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Utopia

Title of a book by [[Thomas More]], the name is derived from the Greek, meaning "Nowhere". A fictional depiction of a rationally organised society, the title has since been used as a generic word to describe both works of fiction in which the author's theories of a better way to organise society are dramatised, and actual communities founded in attempts to put such theories into practice. The theories generally revolve around a more equitable distribution of goods, frequently  with the total abolition of money, and citizens only doing work which they enjoy, leaving them with ample time for the cultivation of the arts and sciences. The sewers in a utopia ''never'' need unblocking.

Examples of utopias:

The section in [[Gullivers Travels|Gulliver's Travels]] by [[Jonathan Swift]] depicting the calm, rational society of the [[Houyhnhm]]s, is certainly utopian, but it is meant to contrast with that of the [[Yahoo|yahoos]], who represent the worst that the human race can do.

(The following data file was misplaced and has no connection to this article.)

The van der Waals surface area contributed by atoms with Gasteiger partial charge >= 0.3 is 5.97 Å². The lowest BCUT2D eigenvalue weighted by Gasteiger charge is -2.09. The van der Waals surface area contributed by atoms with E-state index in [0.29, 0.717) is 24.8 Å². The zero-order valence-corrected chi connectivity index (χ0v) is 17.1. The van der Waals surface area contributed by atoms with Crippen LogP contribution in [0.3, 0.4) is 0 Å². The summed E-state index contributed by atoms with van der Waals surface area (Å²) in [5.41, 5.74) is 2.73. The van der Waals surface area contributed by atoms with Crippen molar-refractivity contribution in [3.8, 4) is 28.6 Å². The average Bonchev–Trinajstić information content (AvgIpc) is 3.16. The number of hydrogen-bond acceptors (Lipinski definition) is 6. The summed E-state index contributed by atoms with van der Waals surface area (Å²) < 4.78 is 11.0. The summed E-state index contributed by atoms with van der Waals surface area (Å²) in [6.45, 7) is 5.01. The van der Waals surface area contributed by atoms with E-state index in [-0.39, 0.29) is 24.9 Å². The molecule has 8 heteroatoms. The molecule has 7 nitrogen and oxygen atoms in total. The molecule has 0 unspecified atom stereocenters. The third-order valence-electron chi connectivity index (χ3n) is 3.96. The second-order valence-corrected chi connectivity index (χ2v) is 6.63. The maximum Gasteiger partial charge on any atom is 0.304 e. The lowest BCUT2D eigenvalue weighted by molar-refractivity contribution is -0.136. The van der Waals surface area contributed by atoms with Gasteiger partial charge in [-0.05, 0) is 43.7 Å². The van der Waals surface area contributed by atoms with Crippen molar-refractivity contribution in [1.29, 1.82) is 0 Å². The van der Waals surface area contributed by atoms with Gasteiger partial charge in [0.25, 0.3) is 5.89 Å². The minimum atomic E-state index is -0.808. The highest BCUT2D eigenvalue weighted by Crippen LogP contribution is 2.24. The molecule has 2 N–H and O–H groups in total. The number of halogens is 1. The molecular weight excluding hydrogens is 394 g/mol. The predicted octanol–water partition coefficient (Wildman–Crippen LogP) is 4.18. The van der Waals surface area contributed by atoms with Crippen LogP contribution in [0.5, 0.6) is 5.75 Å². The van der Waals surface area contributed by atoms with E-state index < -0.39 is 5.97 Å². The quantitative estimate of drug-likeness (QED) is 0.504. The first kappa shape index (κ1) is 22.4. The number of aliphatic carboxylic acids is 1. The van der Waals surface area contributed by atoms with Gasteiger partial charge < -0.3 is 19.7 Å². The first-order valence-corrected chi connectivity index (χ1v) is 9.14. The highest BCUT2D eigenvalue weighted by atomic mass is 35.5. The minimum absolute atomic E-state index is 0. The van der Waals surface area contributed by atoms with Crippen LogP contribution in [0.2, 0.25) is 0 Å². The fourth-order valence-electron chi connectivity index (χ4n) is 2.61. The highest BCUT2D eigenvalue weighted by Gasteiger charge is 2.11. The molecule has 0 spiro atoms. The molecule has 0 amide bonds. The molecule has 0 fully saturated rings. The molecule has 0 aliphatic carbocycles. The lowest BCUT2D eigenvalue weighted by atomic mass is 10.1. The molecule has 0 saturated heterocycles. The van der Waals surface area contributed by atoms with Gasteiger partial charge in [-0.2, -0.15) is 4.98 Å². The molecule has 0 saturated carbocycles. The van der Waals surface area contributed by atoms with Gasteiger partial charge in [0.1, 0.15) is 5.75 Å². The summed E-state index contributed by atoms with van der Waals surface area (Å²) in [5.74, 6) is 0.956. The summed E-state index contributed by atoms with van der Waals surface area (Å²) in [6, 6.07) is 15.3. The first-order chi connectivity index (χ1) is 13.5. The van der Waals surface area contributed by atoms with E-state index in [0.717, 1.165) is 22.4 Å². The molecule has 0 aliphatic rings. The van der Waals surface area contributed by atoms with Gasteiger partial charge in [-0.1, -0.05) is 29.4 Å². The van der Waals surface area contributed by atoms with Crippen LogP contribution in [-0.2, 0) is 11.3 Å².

[[Looking Backward]], by [[Edward Bellamy]]

[[News from Nowhere]], by [[William Morris]]; see also the [[Arts and Crafts Movement]] founded to put his ideas into practice

A large number of books by [[H.G. Wells]]

[[Aldous Huxley]]s book [[Island]]. (His most famous work, [[Brave New World]] could perhaps be considered a utopia, as the people in that society are certainly happy, but it is more generally regarded by critics as a [[Dystopia|dystopian]] [[Satire|satire]], as they actually have no choice in whether they are happy or not.)

[[B.F. Skinner]]'s [[Walden Two]]

( This list can't possibly be a complete one, but it's something to get started on.
Do the [[Shakers]] count as a utopian community? And wasn't there  one called something like  "New Harmony" founded by Robert Owen?)